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Major League Baseball Asks Court To Force Frank McCourt To Sell The Dodgers

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Fri, Sep 23, 2011 at 3:23 PM

click to enlarge Frank McCourt
  • Frank McCourt
This is a big day in the history of the L.A. Dodgers. Major League Baseball has asked a bankruptcy judge to order that the team be sold at auction.

This is not a surprise, but it is quite something to see MLB lay out its case in black and white. The motion, posted after the jump, argues that Frank McCourt is using the Dodger bankruptcy "as a device to cure his own personal financial woes."

"Every dollar taken out of the Dodgers is a dollar that will not be available -- now and in the future -- to acquire new players, to meet future payroll obligations, to fund the stalled renovations to Dodger Stadium, to improve the Dodgers fan experience and to otherwise uphold the history and tradition of the Los Angeles Dodgers."

We've heard this all before, but again it's startling to see it stated so plainly in print.

Frank McCourt is asking the bankruptcy judge to void his contract with Fox, so that he can auction off the Dodgers' TV rights. That would give him the up-front cash he needs to keep the team on the field (and to pay off his ex-wife, Jamie McCourt).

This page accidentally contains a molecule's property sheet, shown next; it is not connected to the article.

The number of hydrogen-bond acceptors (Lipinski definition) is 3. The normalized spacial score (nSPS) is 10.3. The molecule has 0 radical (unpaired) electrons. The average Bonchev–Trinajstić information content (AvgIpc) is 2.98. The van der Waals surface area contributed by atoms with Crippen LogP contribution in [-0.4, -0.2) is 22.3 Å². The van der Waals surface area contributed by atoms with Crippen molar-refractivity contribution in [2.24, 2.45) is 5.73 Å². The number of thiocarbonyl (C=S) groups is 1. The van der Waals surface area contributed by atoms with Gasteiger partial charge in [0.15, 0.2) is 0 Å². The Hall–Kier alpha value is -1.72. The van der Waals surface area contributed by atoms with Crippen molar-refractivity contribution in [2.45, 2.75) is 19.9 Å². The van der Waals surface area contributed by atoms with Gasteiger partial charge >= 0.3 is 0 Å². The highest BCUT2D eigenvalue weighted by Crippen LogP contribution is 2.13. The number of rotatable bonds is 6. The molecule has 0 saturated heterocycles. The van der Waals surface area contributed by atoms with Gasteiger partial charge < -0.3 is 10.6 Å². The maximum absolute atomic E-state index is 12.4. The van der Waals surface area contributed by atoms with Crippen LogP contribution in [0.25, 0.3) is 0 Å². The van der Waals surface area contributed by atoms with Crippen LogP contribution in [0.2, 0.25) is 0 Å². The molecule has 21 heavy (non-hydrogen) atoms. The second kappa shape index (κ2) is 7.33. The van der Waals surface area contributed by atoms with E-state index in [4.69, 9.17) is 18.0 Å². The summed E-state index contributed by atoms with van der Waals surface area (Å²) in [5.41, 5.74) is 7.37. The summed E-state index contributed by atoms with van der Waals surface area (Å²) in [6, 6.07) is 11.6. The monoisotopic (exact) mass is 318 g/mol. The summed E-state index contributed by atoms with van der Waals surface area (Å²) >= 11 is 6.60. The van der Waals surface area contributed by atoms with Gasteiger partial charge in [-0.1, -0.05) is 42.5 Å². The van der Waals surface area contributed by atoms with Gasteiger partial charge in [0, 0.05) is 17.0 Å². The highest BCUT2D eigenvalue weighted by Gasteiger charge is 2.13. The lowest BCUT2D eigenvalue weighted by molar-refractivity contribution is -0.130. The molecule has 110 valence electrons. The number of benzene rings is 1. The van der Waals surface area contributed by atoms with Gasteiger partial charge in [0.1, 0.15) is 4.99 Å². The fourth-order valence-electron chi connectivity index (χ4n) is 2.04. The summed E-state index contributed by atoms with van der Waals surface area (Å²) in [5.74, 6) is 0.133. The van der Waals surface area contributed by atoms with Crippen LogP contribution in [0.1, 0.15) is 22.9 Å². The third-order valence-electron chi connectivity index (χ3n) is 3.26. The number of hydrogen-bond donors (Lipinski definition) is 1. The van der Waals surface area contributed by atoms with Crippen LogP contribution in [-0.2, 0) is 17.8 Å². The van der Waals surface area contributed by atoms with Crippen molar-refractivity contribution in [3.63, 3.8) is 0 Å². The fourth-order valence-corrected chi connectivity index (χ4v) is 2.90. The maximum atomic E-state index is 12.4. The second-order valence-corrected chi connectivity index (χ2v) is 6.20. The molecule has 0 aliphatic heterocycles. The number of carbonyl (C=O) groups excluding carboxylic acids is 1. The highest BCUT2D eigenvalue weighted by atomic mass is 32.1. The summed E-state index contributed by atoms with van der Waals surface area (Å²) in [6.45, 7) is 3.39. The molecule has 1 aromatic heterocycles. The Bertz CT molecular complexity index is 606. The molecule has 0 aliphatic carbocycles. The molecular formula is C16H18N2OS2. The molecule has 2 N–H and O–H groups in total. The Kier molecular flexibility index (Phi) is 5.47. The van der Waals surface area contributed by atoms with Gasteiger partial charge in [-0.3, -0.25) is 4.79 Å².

But in its motion, MLB argues that McCourt cannot use the bankruptcy process to siphon off Dodger revenue for his personal use.

"A sale of Dodgers Media Rights without Major League Baseball approval would subject the Debtors to potentially severe discipline, including possible termination from the League... No one will pay the Debtors to broadcast Dodgers games if the Club is not part of Major League Baseball."

So it's come to this: A franchise that dates back to 1883 has been threatened with expulsion from the League. If that happens, maybe Frank can televise a bunch of split-squad games? L.A. fans could thrill to a pennant race between Dodgers A and Dodgers B.

Will the judge agree to force a sale? Well, in his ruling about interim financing, Judge Kevin Gross pointedly noted that McCourt has to cooperate with MLB if he hopes to "successfully operate a team within the framework of baseball."

MLB is saying that's impossible, and therefore the only remedy is a sale.

McCourt's PR people have issued a statement (next page) saying that MLB's motion is "meritless" and its inaccuracies are "offensive and too numerous to mention."

First, the MLB motion:   
MLB Motion to Terminate

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